I appreciate the info and any additional info will be greatly appreciated, thanks!
Apr 21, 2006 (6:34 pm)
While the Neon was the top selling vehicle in Dodge's fleet, Daimler Chysler was not making a big profit from it. Selling 120,000 units a year might be good for a car in a different category where the financial margins are different (e.g. luxury sedan, sports coupe, etc.), but subcompacts for the Chrysler group needed to be sold in higher volumes. This is one of the reasons why the Caliber is being emphasized as a "world car" - as the Neon was not embraced by the European market.
#7 of 25 So Basicly...
Apr 24, 2006 (1:14 pm)
The Neon was dropped due to sales in the US slumping and they engineered a car that would sell better overseas. That makes sense. GM actually posted gains in profit last year due to high sales in Europe and China so I now Can understand why Dodge dropped th Neon in favor of a car that will sale better over seas. Also, that is what world car meant, I didnt know what the World car and world engine meant.
#8 of 25 Re: Still though... [79customd]
Apr 24, 2006 (1:37 pm)
One other reason I've heard and read about the Neon elimination besides the lower sales numbers was the problem with no other vehicle in the DCX stable, including the PT Cruiser, could be built in the Belvidere facility. The paint shop was supposedly too low for anything else but a Neon and the lines were set up just for the Neon as it relates to width and height dimensions. The Neon as we all know sat very low to the ground, considerably lower than almost everything Chrysler Group builds. After the facility was refurbished, DCX claims that they could now build about six vehicles on the same line without changes. Sounds like Smart Manufacturing to me.
#9 of 25 Re: Still though... [mek0123]
Apr 24, 2006 (2:11 pm)
So now the Caliber and the PT Cruiser can be painted at the same factrory now. That is it? Thats the reason DCX dropped the Neon to go with a car that bears no resemblance to the Neon or any other vehichle that DCX makes( including the PT Cruiser ) Just so they could paint more vehichles at one plant. Sounds like Smart planning to lose money to me. The Caliber will enjoy 1 possibly 2 years of buyers who like that new car feal but then once the Claiber is OLD in the auto world the true mechanics are gonna make or break your car sales. I have news for you. True the Neon had known problems such as head gasket problems but the Caliber is all new! Its unknown what there is to look out for from buying one of these things. There could be problems on this thing such as tranny failure at 50k miles or coils breaking down at 25k miles. With the Neon and the proven 122 cubic inch powertrain you knew what problems to look out for due to experiense, Its buyers Beware 101 for the first few years( wait a minute. Dodge cant afford for the majority of buyers to wait a few years b/c the Neon is toast so it sounds as though an attempt to lose money to me, know what I mean? )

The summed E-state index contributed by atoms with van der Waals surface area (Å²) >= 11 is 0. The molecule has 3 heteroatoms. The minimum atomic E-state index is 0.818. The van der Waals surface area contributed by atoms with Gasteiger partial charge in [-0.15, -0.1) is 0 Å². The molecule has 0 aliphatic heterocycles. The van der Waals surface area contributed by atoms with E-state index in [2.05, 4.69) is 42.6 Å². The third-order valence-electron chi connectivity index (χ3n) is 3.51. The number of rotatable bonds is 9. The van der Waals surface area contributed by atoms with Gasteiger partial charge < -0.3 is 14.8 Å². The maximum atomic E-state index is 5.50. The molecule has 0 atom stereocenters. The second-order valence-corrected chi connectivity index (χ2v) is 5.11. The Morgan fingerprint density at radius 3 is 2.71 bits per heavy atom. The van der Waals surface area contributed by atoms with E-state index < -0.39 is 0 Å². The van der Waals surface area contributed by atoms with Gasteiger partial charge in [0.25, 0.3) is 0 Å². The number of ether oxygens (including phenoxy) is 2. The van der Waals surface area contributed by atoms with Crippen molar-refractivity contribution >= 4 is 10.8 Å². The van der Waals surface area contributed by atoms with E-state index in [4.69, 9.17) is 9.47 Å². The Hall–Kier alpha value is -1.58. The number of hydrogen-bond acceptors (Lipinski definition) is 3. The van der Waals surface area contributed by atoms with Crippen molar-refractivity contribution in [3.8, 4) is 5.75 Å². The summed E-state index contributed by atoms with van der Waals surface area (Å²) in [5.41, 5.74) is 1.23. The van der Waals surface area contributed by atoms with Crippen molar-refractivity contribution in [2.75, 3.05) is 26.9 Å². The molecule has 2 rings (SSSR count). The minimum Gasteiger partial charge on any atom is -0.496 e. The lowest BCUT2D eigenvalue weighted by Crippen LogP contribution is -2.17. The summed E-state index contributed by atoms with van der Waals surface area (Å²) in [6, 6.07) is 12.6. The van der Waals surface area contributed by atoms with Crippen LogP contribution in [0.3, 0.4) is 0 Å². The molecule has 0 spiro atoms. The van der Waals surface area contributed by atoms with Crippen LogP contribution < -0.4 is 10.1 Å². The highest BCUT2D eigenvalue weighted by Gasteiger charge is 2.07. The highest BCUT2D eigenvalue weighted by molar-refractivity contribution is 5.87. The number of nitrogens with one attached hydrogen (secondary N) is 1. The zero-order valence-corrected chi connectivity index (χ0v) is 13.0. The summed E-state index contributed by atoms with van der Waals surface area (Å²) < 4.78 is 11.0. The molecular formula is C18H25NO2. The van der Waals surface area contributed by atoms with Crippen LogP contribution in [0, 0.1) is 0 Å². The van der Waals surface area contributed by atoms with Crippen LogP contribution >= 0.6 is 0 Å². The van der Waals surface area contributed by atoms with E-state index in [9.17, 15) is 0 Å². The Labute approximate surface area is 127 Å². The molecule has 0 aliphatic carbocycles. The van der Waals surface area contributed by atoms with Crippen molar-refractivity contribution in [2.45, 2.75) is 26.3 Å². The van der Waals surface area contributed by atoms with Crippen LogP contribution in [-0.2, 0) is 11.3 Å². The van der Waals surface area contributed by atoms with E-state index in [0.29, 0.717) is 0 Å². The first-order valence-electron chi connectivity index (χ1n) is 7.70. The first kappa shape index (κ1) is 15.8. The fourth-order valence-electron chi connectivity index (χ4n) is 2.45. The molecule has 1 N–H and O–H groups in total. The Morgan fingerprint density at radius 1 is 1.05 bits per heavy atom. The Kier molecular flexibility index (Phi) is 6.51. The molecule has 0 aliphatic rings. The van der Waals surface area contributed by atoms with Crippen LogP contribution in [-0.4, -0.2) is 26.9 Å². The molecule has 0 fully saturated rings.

Dodge could have just as easy incorperated the Neons underbody into a bigger higher platform and done just fine. My guess DCX is in Financial straights and needs a way to lose money to save on taxes. Dropping a good saling car completely and offering something TOTALLY NEW!! Is a good way to break your own back. I like the idea of Dodge redoing the vehichle to appeal to appeal to Europe but does Dodge really expect to go in to Europe with a totally new desighn and expect to blow out GM, Yugo, and those other half car makers. I hope not. Dodge just wants to sale enough cars to stay a float and to save money on tax break by losing sales with the Caliber. Simple as that
#10 of 25 Re: Still though..
Apr 27, 2006 (9:09 am)
I don't see the logic in abandoning an established name that's selling well in the market place. You revamp and refresh the platform, but you've already got the name recognition. How long have the civic, corolla and sentra been around? Its a good selling name that you can repackage under a different label overseas if need be, but it doesn't make sense to dump the knowledge.
The caliber is starting from scratch. How many folks have been taught to never ever buy the first model year if its not based on something with a proven track record?